UPDATE: Incidentally, I just read that the Apple Lisa was released the day after I was born. Destiny? You decide.
17 Dec 2008
My friend Ben forwarded this link to me today that I thought was very funny: If Programming Languages were Religions. For the non-programmers among us… spare me this brief stint of nerdy-ness. This guy nails it on the head entirely. The applicable languages to my skills are listed below (though there are many more at the actual link):
Java would be Fundamentalist Christianity - it’s theoretically based on C, but it voids so many of the old laws that it doesn’t feel like the original at all. Instead, it adds its own set of rigid rules, which its followers believe to be far superior to the original. Not only are they certain that it’s the best language in the world, but they’re willing to burn those who disagree at the stake.
PHP would be Cafeteria Christianity - Fights with Java for the web market. It draws a few concepts from C and Java, but only those that it really likes. Maybe it’s not as coherent as other languages, but at least it leaves you with much more freedom and ostensibly keeps the core idea of the whole thing. Also, the whole concept of “goto hell” was abandoned.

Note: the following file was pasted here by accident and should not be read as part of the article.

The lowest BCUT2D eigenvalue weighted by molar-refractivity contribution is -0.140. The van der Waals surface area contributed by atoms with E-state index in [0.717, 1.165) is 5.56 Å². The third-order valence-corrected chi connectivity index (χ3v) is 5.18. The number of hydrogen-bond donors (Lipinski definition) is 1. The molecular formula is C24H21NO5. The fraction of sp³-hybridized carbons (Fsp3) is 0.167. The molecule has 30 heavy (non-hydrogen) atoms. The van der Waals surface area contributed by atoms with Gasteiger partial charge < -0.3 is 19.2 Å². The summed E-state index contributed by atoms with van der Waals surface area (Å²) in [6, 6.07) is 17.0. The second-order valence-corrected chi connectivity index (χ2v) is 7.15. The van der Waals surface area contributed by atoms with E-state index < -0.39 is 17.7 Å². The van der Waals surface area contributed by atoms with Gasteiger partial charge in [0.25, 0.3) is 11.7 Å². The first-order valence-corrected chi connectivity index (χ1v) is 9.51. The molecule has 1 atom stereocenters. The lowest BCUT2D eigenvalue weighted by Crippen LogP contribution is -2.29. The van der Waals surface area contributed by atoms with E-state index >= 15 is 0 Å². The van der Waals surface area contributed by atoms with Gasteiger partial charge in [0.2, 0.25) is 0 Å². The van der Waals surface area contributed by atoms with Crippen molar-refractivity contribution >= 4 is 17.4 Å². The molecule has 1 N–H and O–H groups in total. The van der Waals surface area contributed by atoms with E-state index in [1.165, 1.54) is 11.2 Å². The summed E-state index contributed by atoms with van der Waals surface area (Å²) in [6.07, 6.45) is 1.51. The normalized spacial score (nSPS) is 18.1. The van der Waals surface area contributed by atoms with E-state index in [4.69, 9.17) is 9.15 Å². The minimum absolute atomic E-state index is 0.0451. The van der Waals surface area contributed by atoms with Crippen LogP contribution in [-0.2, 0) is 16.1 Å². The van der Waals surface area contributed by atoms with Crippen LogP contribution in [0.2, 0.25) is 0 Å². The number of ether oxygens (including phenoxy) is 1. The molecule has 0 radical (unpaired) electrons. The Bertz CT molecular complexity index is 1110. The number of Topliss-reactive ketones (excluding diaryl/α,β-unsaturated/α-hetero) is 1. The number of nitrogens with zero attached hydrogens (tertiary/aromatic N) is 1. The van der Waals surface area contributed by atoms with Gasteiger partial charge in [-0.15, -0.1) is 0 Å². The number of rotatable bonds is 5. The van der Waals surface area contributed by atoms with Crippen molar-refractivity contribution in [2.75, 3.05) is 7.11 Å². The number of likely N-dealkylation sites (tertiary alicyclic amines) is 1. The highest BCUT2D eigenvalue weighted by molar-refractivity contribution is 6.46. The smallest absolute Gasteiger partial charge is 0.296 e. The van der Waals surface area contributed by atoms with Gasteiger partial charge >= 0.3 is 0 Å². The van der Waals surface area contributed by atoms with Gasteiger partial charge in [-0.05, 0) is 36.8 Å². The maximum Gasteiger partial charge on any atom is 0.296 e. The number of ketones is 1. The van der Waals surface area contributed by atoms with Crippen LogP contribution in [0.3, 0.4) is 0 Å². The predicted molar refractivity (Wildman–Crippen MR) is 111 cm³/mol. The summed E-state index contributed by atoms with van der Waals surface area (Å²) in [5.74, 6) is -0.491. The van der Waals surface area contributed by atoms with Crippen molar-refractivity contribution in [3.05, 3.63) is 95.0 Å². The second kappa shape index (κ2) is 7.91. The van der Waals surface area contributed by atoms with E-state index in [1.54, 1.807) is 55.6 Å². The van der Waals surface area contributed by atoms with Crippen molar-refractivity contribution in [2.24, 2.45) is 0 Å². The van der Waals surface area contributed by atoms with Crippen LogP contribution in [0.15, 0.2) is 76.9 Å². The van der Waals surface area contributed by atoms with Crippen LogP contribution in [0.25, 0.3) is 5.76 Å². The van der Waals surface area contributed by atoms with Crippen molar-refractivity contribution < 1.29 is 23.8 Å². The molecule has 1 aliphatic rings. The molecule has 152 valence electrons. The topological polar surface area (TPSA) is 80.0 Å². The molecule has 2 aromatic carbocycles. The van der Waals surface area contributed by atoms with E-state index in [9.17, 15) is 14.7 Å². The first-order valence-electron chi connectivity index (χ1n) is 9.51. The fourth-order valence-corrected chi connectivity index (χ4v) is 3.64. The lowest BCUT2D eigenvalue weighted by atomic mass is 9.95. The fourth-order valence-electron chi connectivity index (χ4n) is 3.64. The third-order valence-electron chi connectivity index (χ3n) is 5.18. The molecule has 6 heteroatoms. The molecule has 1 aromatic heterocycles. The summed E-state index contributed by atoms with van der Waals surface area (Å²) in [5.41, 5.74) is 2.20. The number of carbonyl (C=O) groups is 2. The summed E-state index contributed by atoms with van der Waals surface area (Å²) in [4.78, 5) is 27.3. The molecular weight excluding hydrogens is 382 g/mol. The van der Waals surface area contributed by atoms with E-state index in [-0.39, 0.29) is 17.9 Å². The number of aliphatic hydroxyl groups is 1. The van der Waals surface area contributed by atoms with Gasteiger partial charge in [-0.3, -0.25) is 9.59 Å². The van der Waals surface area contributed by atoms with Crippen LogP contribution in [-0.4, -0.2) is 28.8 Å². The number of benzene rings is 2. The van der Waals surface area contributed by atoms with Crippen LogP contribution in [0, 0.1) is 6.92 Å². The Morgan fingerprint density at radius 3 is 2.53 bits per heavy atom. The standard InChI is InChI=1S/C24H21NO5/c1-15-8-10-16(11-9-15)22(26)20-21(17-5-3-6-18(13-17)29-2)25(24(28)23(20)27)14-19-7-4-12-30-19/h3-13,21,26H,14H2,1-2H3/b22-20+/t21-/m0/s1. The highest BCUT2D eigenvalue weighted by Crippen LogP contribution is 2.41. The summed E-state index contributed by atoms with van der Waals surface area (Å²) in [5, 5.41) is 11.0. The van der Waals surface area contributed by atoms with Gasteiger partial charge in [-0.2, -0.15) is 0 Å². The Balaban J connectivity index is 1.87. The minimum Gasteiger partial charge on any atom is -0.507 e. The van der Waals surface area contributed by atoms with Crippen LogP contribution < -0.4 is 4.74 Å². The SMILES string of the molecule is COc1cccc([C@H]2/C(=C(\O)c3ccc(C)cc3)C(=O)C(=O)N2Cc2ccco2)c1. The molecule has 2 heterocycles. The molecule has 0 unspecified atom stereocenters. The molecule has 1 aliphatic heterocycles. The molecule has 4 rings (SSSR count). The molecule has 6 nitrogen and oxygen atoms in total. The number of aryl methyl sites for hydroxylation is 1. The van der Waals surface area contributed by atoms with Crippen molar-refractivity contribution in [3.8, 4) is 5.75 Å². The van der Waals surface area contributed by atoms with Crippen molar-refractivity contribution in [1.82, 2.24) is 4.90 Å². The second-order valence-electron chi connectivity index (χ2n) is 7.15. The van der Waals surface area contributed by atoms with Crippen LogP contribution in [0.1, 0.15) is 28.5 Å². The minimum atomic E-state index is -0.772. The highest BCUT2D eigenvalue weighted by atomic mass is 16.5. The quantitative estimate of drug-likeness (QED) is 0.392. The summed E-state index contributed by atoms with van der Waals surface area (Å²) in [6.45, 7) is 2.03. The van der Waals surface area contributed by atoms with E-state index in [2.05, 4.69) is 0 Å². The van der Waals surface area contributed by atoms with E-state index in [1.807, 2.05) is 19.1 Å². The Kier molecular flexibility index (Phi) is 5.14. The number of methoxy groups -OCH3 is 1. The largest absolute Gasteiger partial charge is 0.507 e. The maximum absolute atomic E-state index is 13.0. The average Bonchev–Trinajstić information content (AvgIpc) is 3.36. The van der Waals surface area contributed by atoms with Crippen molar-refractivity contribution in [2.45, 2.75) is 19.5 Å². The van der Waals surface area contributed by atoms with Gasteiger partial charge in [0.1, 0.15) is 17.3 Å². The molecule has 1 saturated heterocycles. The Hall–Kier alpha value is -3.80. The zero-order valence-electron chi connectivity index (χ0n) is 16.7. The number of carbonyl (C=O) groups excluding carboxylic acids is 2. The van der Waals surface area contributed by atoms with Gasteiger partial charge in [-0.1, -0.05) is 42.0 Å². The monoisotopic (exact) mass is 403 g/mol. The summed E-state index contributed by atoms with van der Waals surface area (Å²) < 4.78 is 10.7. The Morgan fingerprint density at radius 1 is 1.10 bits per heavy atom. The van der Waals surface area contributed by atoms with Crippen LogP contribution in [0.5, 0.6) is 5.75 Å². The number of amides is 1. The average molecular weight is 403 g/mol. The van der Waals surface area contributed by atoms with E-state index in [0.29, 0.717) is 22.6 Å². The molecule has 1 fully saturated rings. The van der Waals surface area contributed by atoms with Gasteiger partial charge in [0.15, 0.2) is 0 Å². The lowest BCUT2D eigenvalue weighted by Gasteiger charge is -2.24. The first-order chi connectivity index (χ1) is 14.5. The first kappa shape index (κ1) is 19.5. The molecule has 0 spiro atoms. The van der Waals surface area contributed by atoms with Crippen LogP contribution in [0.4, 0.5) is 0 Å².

C++ would be Islam - It takes C and not only keeps all its laws, but adds a very complex new set of laws on top of it. It’s so versatile that it can be used to be the foundation of anything, from great atrocities to beautiful works of art. Its followers are convinced that it is the ultimate universal language, and may be angered by those who disagree. Also, if you insult it or its founder, you’ll probably be threatened with death by more radical followers.
C# would be Mormonism - At first glance, it’s the same as Java, but at a closer look you realize that it’s controlled by a single corporation (which many Java followers believe to be evil), and that many theological concepts are quite different. You suspect that it’d probably be nice, if only all the followers of Java wouldn’t discriminate so much against you for following it.
Perl would be Voodoo - An incomprehensible series of arcane incantations that involve the blood of goats and permanently corrupt your soul. Often used when your boss requires you to do an urgent task at 21:00 on friday night.
15 Dec 2008